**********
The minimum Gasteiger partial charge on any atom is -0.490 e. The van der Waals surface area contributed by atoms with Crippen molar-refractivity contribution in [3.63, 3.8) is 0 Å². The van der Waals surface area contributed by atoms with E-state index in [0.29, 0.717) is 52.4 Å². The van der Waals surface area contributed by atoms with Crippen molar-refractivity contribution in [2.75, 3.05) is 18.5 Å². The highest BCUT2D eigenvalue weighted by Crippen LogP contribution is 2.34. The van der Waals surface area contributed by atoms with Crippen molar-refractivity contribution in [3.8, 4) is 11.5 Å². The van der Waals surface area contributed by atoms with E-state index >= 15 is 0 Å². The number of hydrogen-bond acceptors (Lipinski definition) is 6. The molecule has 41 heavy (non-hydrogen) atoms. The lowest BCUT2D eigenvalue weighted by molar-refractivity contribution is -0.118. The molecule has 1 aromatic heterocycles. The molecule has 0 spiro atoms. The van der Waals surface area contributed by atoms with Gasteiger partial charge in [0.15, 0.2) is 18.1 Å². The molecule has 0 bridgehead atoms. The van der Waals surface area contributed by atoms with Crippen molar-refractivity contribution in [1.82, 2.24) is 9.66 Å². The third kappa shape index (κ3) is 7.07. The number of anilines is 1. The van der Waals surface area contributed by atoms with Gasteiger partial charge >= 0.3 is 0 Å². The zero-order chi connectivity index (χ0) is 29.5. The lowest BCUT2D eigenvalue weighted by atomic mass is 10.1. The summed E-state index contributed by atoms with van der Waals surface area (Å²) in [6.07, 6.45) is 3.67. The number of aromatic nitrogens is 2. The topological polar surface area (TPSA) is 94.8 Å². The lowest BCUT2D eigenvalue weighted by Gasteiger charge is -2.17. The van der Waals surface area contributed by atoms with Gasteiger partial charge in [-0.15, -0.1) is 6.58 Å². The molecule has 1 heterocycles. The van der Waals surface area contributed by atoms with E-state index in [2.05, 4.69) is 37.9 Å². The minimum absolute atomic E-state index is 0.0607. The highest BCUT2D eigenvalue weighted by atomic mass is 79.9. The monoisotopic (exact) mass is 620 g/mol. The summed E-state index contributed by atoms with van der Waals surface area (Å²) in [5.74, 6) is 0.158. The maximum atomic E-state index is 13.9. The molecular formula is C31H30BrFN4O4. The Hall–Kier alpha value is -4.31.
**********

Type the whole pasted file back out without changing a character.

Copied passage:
The minimum Gasteiger partial charge on any atom is -0.490 e. The van der Waals surface area contributed by atoms with Crippen molar-refractivity contribution in [3.63, 3.8) is 0 Å². The van der Waals surface area contributed by atoms with E-state index in [0.29, 0.717) is 52.4 Å². The van der Waals surface area contributed by atoms with Crippen molar-refractivity contribution in [2.75, 3.05) is 18.5 Å². The highest BCUT2D eigenvalue weighted by Crippen LogP contribution is 2.34. The van der Waals surface area contributed by atoms with Crippen molar-refractivity contribution in [3.8, 4) is 11.5 Å². The van der Waals surface area contributed by atoms with E-state index >= 15 is 0 Å². The number of hydrogen-bond acceptors (Lipinski definition) is 6. The molecule has 41 heavy (non-hydrogen) atoms. The lowest BCUT2D eigenvalue weighted by molar-refractivity contribution is -0.118. The molecule has 1 aromatic heterocycles. The molecule has 0 spiro atoms. The van der Waals surface area contributed by atoms with Gasteiger partial charge in [0.15, 0.2) is 18.1 Å². The molecule has 0 bridgehead atoms. The van der Waals surface area contributed by atoms with Crippen molar-refractivity contribution in [1.82, 2.24) is 9.66 Å². The third kappa shape index (κ3) is 7.07. The number of anilines is 1. The van der Waals surface area contributed by atoms with Gasteiger partial charge >= 0.3 is 0 Å². The zero-order chi connectivity index (χ0) is 29.5. The lowest BCUT2D eigenvalue weighted by atomic mass is 10.1. The summed E-state index contributed by atoms with van der Waals surface area (Å²) in [6.07, 6.45) is 3.67. The number of aromatic nitrogens is 2. The topological polar surface area (TPSA) is 94.8 Å². The lowest BCUT2D eigenvalue weighted by Gasteiger charge is -2.17. The van der Waals surface area contributed by atoms with Gasteiger partial charge in [-0.15, -0.1) is 6.58 Å². The molecule has 1 heterocycles. The van der Waals surface area contributed by atoms with E-state index in [2.05, 4.69) is 37.9 Å². The minimum absolute atomic E-state index is 0.0607. The highest BCUT2D eigenvalue weighted by atomic mass is 79.9. The monoisotopic (exact) mass is 620 g/mol. The summed E-state index contributed by atoms with van der Waals surface area (Å²) in [5.74, 6) is 0.158. The maximum atomic E-state index is 13.9. The molecular formula is C31H30BrFN4O4. The Hall–Kier alpha value is -4.31.